November 6th, 2017
These companies include That’s Natural, which claimed both directly and through the use of testimonials that its cannabidiol or CBD-infused hemp oils and lotions help patients suffering from cancer, diabetes, autism, and Alzheimer’s among other conditions. Unlike tetrahydrocannabinol or THC, CBD is the compound in marijuana that does not make people high. On its website That’s Natural said “CBD makes cancer cells commit ‘suicide’ without killing other cells.”
Yet the FDA has not approved any product containing or derived from botanical marijuana for the treatment of any health condition. That puts the company’s health claims square in the category of unapproved drug treatment claims, as the FDA recently informed the Colorado-based firm in a warning letter dated Oct. 31. According to the agency’s letter, the company also made illegal disease-treatment claims on its Facebook and Twitter accounts.
“Substances that contain components of marijuana will be treated like any other products that make unproven claims to shrink cancer tumors,” said FDA Commissioner Scott Gottlieb in a statement. “We don’t let companies market products that deliberately prey on sick people with baseless claims that their substance can shrink or cure cancer and we’re not going to look the other way on enforcing these principles when it comes to marijuana-containing products.”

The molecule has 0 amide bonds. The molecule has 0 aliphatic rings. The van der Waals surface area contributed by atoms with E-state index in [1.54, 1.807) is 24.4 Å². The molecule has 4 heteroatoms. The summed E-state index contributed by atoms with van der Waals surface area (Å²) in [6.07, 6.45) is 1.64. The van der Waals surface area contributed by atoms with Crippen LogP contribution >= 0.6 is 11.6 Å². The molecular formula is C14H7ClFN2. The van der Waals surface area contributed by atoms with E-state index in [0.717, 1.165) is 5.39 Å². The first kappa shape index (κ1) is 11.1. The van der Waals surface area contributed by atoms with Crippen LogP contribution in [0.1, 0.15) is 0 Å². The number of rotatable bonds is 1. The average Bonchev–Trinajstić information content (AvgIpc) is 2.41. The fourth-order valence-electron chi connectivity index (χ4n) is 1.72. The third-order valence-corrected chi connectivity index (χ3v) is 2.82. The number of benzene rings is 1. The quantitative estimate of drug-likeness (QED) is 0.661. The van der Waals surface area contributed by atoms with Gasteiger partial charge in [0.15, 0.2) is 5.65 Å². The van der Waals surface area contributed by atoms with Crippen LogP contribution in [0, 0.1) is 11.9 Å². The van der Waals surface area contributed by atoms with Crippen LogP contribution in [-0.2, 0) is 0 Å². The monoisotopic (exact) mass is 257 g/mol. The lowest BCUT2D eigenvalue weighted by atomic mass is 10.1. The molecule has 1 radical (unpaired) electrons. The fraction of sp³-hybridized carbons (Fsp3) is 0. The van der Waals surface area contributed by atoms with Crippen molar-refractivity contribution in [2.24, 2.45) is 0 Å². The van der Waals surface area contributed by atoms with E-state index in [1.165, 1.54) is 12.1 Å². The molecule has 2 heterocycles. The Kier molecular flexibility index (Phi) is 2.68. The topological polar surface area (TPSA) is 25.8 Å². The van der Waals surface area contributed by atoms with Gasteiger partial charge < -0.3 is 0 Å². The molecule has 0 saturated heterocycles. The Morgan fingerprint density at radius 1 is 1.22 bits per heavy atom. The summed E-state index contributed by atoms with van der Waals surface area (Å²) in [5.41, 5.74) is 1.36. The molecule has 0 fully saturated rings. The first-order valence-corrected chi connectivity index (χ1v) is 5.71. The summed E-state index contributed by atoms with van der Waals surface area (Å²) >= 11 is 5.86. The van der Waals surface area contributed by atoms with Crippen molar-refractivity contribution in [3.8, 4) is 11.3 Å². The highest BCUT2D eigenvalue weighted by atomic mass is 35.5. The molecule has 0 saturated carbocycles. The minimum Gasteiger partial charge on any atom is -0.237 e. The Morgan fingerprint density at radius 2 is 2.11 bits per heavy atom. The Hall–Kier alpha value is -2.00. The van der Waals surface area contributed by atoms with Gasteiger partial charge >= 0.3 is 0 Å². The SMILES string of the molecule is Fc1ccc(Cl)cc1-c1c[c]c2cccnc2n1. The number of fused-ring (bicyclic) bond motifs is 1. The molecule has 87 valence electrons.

At the same time, the FDA is cognizant of early research on the potential promise medical marijuana holds out for sufferers of serious conditions such as epilepsy, anxiety and schizophrenia. And while the agency has yet to green-light a plant-based marijuana product, it has approved medications containing synthetic THC for the treatment of anorexia associated with weight loss in AIDS patients and for chemotherapy-related nausea and vomiting.
“We recognize that there’s interest in developing therapies from marijuana and its components, but the safest way for this to occur is through the drug approval process — not through unsubstantiated claims made on a website,” Gottlieb said.
In response to the FDA’s warning letter, That’s Natural said in a statement posted on its website that it took down customer testimonials and deleted its Facebook and Twitter accounts, among other things aimed at compliance. But That’s Natural wasn’t the only online purveyor of miracle marijuana-based products that received a warning letter from the FDA. Read about the others here: Charlotte’s Web, Green Roads Health, Natural Alchemist.
Find more of our coverage on marijuana here.
Only drugs can be marketed as having the ability to diagnose, cure, treat, prevent or mitigate a disease, and the only way for a product to gain legit drug status is by getting FDA approval, which means any product that doesn’t get FDA approval can’t say it has the ability to diagnose, cure, treat, prevent or mitigate a disease.